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Facebook’s privacy push stumbles over EU rollout of facial recognition technology

Facebook’s move to roll out previously banned facial recognition technology in Europe — just when new privacy rules are coming into force — is causing an uproar.

By Mark Scott Naomi O’Leary
4/6/18, 2:49 PM CET
Updated 4/7/18, 5:03 AM CET

Facebook’s technology reviews uploaded photos to automatically identify individuals’ faces on the social network | Fred Dufour/AFP via Getty Images

LONDON — Mark Zuckerberg promised to extend Europe’s revamped privacy rules across all of Facebook’s global empire. That pledge is already running into trouble.
Amid an international uproar over alleged mishandling of personal data that affected as many as 87 million Facebook users worldwide, European and U.S. privacy experts are raising concerns that the social network’s rollout of facial recognition across the 28-member bloc may not comply with new EU data protection standards that come into force on May 25.
The technology, which reviews uploaded photos to automatically identify individuals’ faces on the social network, was barred in Europe in 2011 after local regulators claimed Facebook had not obtained people’s consent for their images to be included in such widespread scans of online images. Facebook now uses the technology outside of the EU, including in the United States.
As part of Europe’s pending privacy overhaul, the social networking giant said it would ask Europeans to opt in to use the technology, and it has started running tests with a small percentage of its EU users.
Those plans, according to some privacy campaigners and lawyers, do not comply with the region’s strict privacy standards because the images on Facebook of people who have not opted into the technology may be analyzed without their explicit consent — a strict requirement under the Continent’s new privacy standards known as the General Data Protection Regulation, or GDPR. Failure to comply with these rules may result in fines of up to €20 million or 4 percent of a company’s global revenue, whichever is greater.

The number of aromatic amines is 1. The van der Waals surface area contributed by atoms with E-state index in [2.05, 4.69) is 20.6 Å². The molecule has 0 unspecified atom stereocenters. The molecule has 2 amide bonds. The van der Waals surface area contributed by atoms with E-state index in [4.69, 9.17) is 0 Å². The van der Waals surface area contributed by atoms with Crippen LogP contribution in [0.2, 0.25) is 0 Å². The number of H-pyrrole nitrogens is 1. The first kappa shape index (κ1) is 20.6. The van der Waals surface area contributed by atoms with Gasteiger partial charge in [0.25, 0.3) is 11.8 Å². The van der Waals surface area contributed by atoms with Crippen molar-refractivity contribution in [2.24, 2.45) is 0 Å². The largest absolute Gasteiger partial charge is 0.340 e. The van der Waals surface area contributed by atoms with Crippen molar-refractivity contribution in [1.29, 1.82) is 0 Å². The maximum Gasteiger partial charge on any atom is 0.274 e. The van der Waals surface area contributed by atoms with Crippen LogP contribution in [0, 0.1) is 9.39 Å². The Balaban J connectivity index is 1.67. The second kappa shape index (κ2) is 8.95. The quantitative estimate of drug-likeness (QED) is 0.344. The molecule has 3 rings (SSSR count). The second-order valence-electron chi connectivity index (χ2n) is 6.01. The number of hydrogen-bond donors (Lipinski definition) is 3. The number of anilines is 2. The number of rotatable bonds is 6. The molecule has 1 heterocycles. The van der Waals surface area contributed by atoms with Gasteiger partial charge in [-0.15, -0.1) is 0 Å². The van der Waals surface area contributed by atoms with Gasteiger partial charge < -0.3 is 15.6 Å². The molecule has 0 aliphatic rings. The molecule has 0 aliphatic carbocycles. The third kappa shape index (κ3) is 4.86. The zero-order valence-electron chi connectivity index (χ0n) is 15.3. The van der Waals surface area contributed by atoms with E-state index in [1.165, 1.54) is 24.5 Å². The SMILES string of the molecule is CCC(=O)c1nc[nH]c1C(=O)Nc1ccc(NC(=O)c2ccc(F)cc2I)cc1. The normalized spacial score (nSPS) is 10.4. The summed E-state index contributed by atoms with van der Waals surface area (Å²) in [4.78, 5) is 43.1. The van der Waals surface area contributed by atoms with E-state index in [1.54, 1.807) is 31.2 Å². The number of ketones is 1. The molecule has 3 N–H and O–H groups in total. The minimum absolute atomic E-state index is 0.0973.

“We’ll get the right level of consent to use facial recognition going forward” — Stephen Deadman, Facebook’s global deputy chief privacy officer

“Facebook is, by design, running facial recognition on people who have explicitly not given their consent,” said Simon McGarr, director of Data Compliance Europe, a consultancy that advises companies about how to abide with Europe’s privacy rules, in Dublin. “They have no legal basis for doing that.”
A group of U.S. consumer groups also filed a complaint on Friday with the Federal Trade Commission, the American agency in charge of consumers’ privacy rights, against Facebook’s use of its facial recognition technology, accusing the tech giant of failing to gain people’s consent before scanning people’s digital images.
“This automated, deceptive, and unnecessary identification of individuals undermines user privacy, ignores the privacy settings of Facebook users, and is contrary to law in many parts of the world,” the U.S. complaint said.
Facebook rejected claims that it did not comply with European and U.S. privacy standards, adding that all photos on Facebook were already processed by the company to comply with its terms of service, including the removal of explicit imagery like child pornography from the social network.